One of the top prep football players in Alabama eyeing Kansas for basketball, too

photo by: Journal-World Illustration

University of Kansas basketball recruiting

Conner Teahan tried it, Mario Kinsey did it before that, Clint Normore won a national championship by doing it back in 1988, and James Sosinski is the most recent name you might recognize who pulled off the feat.

Today, there’s an interesting prospect who appears to be eyeing the idea of playing both basketball and football at the University of Kansas.

Ga’Quincy McKinstry, a 4-star football athlete in the class of 2021, reported Wednesday night on Twitter that he had received a scholarship offer from the Kansas men’s basketball program.

In the tweet, McKinstry hit the caps lock button before typing, “I WILL HAVE THE CHANCE TO PLAY BOTH SPORTS #RockChalk” into the message.

The 6-foot-1, 175-pound McKinstry does not show up on the Rivals150 list for basketball players in the class of 2021, but he is the No. 1 ranked football player in Alabama per Rivals and also comes in at No. 30 overall in Rivals’ national rankings.

So how — or perhaps why is the better question — would KU hoops coach Bill Self consider using one of his oh-so-valuable scholarships on a player who isn’t ranked in the Top 150 and is probably a better football player than he is a basketball player?

The answer is simple – he might not necessarily have to. According to NCAA Division I rules, a player may enter into a financial aid agreement with only one athletic program at a given university.

So if McKinstry were to join Les Miles’ football program first and both practice and play in games with the Jayhawks on the gridiron, his scholarship, the way I understand it, would technically count as one of the 25 per class available on the football side of things, essentially making him a walk-on on the basketball program.

That’s how it worked a couple of seasons ago, when KU coach Bill Self brought Kansas football tight end James Sosinski onto the roster when the basketball team needed an extra body in its front court.

Sosinski came to KU as a scholarship football player and therefore did not count against the men’s basketball program’s scholarship numbers.

Sosinski played just nine minutes in seven games with the Jayhawks that season, but did get a Final Four ring out of the deal and even scored in KU’s Final Four loss to Villanova.

A similar path was followed by Kinsey in the early 2000s. After coming to KU to play quarterback, Kinsey spent part of one season on the men’s basketball team — then coached by Roy Williams — and was a contributor in both sports before leaving KU for disciplinary reasons.

In his one season at QB for the Jayhawks, the ultra-athletic Kinsey threw for 1,215 yards, 7 touchdowns and 11 interceptions.

During his lone season with the men’s basketball team (2000-01), Kinsey played in 16 of the 23 games for which he suited up and averaged 1.9 points and 0.6 rebounds in just under 9 minutes per game before being dismissed from the team in February 2001.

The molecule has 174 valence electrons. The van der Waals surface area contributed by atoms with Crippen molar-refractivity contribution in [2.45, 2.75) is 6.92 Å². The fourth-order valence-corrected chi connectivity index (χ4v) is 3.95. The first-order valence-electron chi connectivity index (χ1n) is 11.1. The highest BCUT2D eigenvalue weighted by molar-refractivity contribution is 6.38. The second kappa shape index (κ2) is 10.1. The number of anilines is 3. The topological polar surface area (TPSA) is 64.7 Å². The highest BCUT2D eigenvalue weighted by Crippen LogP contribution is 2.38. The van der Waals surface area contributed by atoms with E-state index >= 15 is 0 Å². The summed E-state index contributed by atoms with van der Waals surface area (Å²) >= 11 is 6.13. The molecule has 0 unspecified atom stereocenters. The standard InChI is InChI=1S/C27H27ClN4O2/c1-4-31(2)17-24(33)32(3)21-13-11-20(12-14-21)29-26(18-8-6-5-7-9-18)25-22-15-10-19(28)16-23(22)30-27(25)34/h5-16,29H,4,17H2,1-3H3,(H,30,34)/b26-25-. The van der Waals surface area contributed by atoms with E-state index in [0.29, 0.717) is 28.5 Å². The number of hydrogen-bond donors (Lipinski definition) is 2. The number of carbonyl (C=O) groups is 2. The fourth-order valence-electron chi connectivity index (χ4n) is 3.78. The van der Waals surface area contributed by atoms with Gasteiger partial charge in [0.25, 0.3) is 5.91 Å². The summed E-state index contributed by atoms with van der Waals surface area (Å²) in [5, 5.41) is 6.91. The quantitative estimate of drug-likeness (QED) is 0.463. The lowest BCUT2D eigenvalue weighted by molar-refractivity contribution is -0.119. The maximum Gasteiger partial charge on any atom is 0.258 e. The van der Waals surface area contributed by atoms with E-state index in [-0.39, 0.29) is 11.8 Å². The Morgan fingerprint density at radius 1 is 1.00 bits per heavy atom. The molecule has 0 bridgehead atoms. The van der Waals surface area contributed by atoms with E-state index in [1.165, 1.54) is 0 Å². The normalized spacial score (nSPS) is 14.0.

With McKinstry just now entering his junior season of high school, and with him also boasting football offers from powerhouse programs Alabama, Auburn, Clemson, Florida State, Georgia, Notre Dame and more, there remains a long way to go before the idea of him even coming to Kansas, let alone playing both sports at KU, becomes a reality.

But at least as of today, the Pinson Valley High prospect from Pinson, Ala., who is best known as one of the top defensive backs in his state, appears to be excited about the opportunity KU is providing him.

Don’t be surprised if the rest follow suit to make sure that they don’t let a Top 30 football talent like McKinstry get away.

McKinstry, who goes by the nickname “Kool-Aid,” already is an accomplished athlete in both sports, having helped Pinson Valley win football and basketball state titles early on in his prep career. He averaged double-digits for his high school team en route to the state title last season and dropped 36 points in an AAU game with the Alabama Celtics earlier this summer.

His first Div. I basketball offer came back in March from Jacksonville State. More followed, including a basketball offer from Auburn in late July.

• Jayhawks offer 4-star PG

Earlier this week, KU offered a scholarship to class of 2020 point guard Andre Curbelo, according to

Curbelo, a 4-star prospect per, hails from Long Island Lutheran in New York and is ranked No. 57 overall — No. 11 among point guards — in the 2020 class.

In-state program St. John’s appears to be one of KU’s biggest competitors for Curbelo’s services, and the 6-foot, 170-pound prospect also has offers from several other East Coast programs.

• KU makes cut for KK Robinson

KK Robinson, another 4-star point guard in the class of 2020, recently trimmed his list of finalists to a Top 7 and left the Jayhawks in the mix.

Kansas is joined by Illinois, Iowa State, Arkansas, Vanderbilt, TCU and Texas A&M in the point guard’s final seven.

Robinson, who hails from Little Rock, Ark., is a 6-foot, 170-pound guard who is ranked No. 78 overall by in the class of 2020.


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